Not a single scout showed up. Erickson worked them out anyway, was stunned by Kitna's potential and signed him immediately.

But over the next decade, it was a series of starts and stops. Every time Kitna got an opportunity as a starter (and generally performed very well) he was soon replaced by a higher-profile player, most famously Carson Palmer in Cincinnati.

Finally in the spring of 2006, he came to Detroit where there was no competition. The job, at last, was his.

And then he went 3-13.

"It wasn't as bad as that," Kitna said. "We were a better football team than that, we just needed to learn how to win. We were decimated with injuries last year."

Kitna believes that. Just as he believes the 10-win talk or how the franchise is no longer dysfunctional because Marinelli "swept out" all the problems or how anything is possible for Lions.

Essentially, he believes in miracles. You have to when you've been 12th string on a team with only 11 footballs.

Dan Wetzel is Yahoo! Sports' national columnist. Send Dan a question or comment for potential use in a future column or webcast.

Updated on Thursday, Sep 20, 2007 11:31 am, EDT
 10 years ago '04        #204
.Mase Da Rula.|M 1 heat pts
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Players risking more than a game or two by taking chances with health
By NANCY ARMOUR, AP Sports Columnist
September 21, 2007

Time away from the game has given Wayne Chrebet some perspective.

Those times he got up, shook off the hard hits and went right back to the game, that wasn't courage. Those games where he barely remembered his name, let alone where he was, that wasn't toughness.

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It was stupidity.

Like so many players before him and still more after him, the former New York Jets receiver endangered his health and well-being because that's just what NFL players do. Unless it's broken or torn -- and even then, there are plenty of exceptions -- you get back out there.

But as we're learning now, the price is far too steep.

Former players suffering memory loss, possibly triggered by multiple concussions. Autopsies that show evidence of brain damage in Andre Waters and three Pittsburgh Steelers offensive linemen, again maybe the result of a career of vicious hits. Players in their 40s and 50s looking two decades older, hobbled by arthritic hips and knees and God knows what else.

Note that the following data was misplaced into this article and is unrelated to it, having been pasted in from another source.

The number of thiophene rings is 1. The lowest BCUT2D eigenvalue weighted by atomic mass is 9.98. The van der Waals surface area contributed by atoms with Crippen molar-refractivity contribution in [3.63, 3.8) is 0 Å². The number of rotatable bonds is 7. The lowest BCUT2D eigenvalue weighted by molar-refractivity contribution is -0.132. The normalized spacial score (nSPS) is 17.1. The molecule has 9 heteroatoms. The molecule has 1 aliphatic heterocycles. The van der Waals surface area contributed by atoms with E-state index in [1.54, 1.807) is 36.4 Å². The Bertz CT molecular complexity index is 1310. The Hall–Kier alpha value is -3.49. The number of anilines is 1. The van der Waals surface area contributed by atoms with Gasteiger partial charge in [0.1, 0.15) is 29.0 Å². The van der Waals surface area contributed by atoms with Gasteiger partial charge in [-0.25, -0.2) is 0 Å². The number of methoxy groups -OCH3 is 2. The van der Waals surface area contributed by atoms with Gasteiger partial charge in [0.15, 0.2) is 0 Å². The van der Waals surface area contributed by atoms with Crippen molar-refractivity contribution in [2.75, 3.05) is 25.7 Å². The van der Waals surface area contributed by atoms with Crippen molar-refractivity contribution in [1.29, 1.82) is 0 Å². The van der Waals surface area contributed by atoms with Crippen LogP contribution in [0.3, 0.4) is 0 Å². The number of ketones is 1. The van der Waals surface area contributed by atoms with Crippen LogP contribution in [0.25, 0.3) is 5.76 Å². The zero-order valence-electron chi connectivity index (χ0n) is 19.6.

Yes, the NFL has changed the rules. But that means little unless the play-at-all-costs culture changes, too. And from what we've seen so far this season, there's still a long way to go.

Jon Kitna got dinged so badly in the second quarter Sunday he "barely" knew where he was, and the Detroit Lions quarterback said it was the worst his head has ever hurt. Yet a quarter later, he'd been cleared to play.

Of course, Kitna returned in the fourth quarter, and the Lions won.

Jacksonville defensive tackle John Henderson went back into last weekend's game after suffering a "blow to the head," then had to be helped off the field with what the team said were heat-related issues. He hasn't practiced since.

Miami Dolphins linebacker Zach Thomas will miss only the 14th game of his 12-year career Sunday because of a concussion. The seven-time Pro Bowler played every snap last weekend.

TV commentators were incredulous that the New York Giants would even think of sitting Eli Manning last week. Never mind that Manning had a bruised shoulder which, considering he's a quarterback, is kind of a big deal.

But the Giants were playing the Packers, and Brett Favre never takes a day off. He's played with a broken thumb, a gimpy ankle, a bad knee. He even played the day after his father died. If Favre, who is closing in on the overall NFL record for consecutive starts, can continually gut it out, so, the commentators said, should Manning.

And on and on it goes.

"The truth is that we are going to lie. I lied about it," Chrebet, whose career was cut short by multiple concussions, said earlier this week. "Everybody has lied about it, whether it's your head, knee or any kind of injury. You have to take it out of the players' hands."

Football is a violent game, and part of its appeal for fans and players alike is the vicious hits and bone-crunching tackles. Aside from maybe rugby, it's the closest we have to the gladiator contests of ancient times.

So, yes, there are going to be injuries, some of them gruesome. But accepting a risk is one thing. Openly courting it is quite another.

"In a lot of cases, the player wants to play," Dolphins coach Cam Cameron said. "Sometimes you've just got to take a deep breath, and sometimes it's tough. You know what it means to lose a player like Zach Thomas. But there is a lot bigger picture out there that you are accountable to."

The NFL can talk all it wants about how it's protecting its players -- we'll leave the discussion about why it took so long for another day -- and institute new guidelines to keep woozy players off the field. The reality is players are expected to play hurt, and until somebody stops them, they'll continue to try.